Don’t Forget Flint!

Lead crisis: Flint braces as Michigan shuts down free bottled water sites

“My water stinks. It still burns to take a shower. There’s no way they can say it’s safe.”

by Erik Ortiz /  / Updated 

Shawn Jones, 42, right, and Tony Price, 54, distribute bottled water at a point of distribution in Flint, Michigan on Aug. 11, 2017.Terray Sylvester /The Flint Journal-MLive.com via AP file

 

After Michigan’s governor announced the state will stop providing free bottled water to residents of Flint — afflicted four years ago by lead-tainted drinking water — churches and charities said Monday they’re bracing for a surge in people seeking help.

 “Normally we give out whatever a family wants,” said Bill Quarles, a deacon of the First Trinity Missionary Baptist Church. “But now we may have to limit that until more supplies come in.”

Black Infant Mortality

More to Think About: Black Infant Mortality

Read the entire article here.   By Linda Villarosa

Editor’s note: This is an excerpt from “The Hidden Toll,” the cover story in the NY Times Sunday magazine.
Black infants in America are now more than twice as likely to die as white infants — 11.3 per 1,000 black babies, compared with 4.9 per 1,000 white babies, according to the most recent government data — a racial disparity that is actually wider than in 1850, 15 years before the end of slavery, when most black women were considered chattel. In one year, that racial gap adds up to more than 4,000 lost black babies. Education and income offer little protection. In fact, a black woman with an advanced degree is more likely to lose her baby than a white woman with less than an eighth-grade education.
This tragedy of black infant mortality is intimately intertwined with another tragedy: a crisis of death and near death in black mothers themselves. The United States is one of only 13 countries in the world where the rate of maternal mortality — the death of a woman related to pregnancy or childbirth up to a year after the end of pregnancy — is now worse than it was 25 years ago. Each year, an estimated 700 to 900 maternal deaths occur in the United States.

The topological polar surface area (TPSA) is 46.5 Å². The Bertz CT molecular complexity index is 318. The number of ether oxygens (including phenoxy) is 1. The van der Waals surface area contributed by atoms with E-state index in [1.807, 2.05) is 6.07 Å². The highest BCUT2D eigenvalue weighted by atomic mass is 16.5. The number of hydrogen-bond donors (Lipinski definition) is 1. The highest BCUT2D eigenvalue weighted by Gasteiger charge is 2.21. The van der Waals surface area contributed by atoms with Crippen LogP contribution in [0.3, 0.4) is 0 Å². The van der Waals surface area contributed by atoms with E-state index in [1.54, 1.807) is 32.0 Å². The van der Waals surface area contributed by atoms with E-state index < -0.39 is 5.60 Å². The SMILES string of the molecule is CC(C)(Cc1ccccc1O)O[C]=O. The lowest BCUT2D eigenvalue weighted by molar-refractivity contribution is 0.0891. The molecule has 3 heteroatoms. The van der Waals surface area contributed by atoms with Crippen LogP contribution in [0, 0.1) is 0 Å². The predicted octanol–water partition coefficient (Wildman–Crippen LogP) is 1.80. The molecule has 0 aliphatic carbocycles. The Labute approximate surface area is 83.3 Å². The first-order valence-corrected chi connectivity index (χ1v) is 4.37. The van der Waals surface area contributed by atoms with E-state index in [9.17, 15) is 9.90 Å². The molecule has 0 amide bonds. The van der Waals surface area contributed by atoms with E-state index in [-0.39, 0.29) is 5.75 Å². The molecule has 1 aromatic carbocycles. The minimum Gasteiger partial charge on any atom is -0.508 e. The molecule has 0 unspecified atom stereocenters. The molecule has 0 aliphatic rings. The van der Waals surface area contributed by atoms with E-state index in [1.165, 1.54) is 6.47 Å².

In addition, the C.D.C. reports more than 50,000 potentially preventable near-deaths, like Landrum’s, per year — a number that rose nearly 200 percent from 1993 to 2014, the last year for which statistics are available. Black women are three to four times as likely to die from pregnancy-related causes than their white counterparts, according to the C.D.C. — a disproportionate rate that is higher than that of Mexico, where nearly half the population lives in poverty — and as with infants, the high numbers for black women drive the national numbers.

The crisis of maternal death and near-death also persists for black women across class lines. This year, the tennis star Serena Williams shared in Vogue the story of the birth of her first child and in further detail in a Facebook post. The day after delivering her daughter, Alexis Olympia, via C-section in September, Williams experienced a pulmonary embolism, the sudden blockage of an artery in the lung by a blood clot.

Lessons the Church Can Learn from Black Panther

 4 Lessons the Church Can Learn from Black Panther

Ryan Duncan   Feb 23, 2018

Image result for black panther

 

 

 

 

 

 

 

I know what you’re thinking, “What could possibly be said about Black Panther which hasn’t already been said?” Marvel’s latest foray into the Cinematic Universe was easily one of the most anticipated movies of 2018, and since its debut, Black Panther has absolutely mauled the box office competition. The film has been praised by critics and fans of all backgrounds, inspired countless articles about the dangers of inequality, and reminded viewers how great stories can help build bridges. There’s so much to take in, and plenty which has already been discussed. For my part though, I’d like to focus on a specific audience which could benefit from the lessons found in Black Panther: the Church.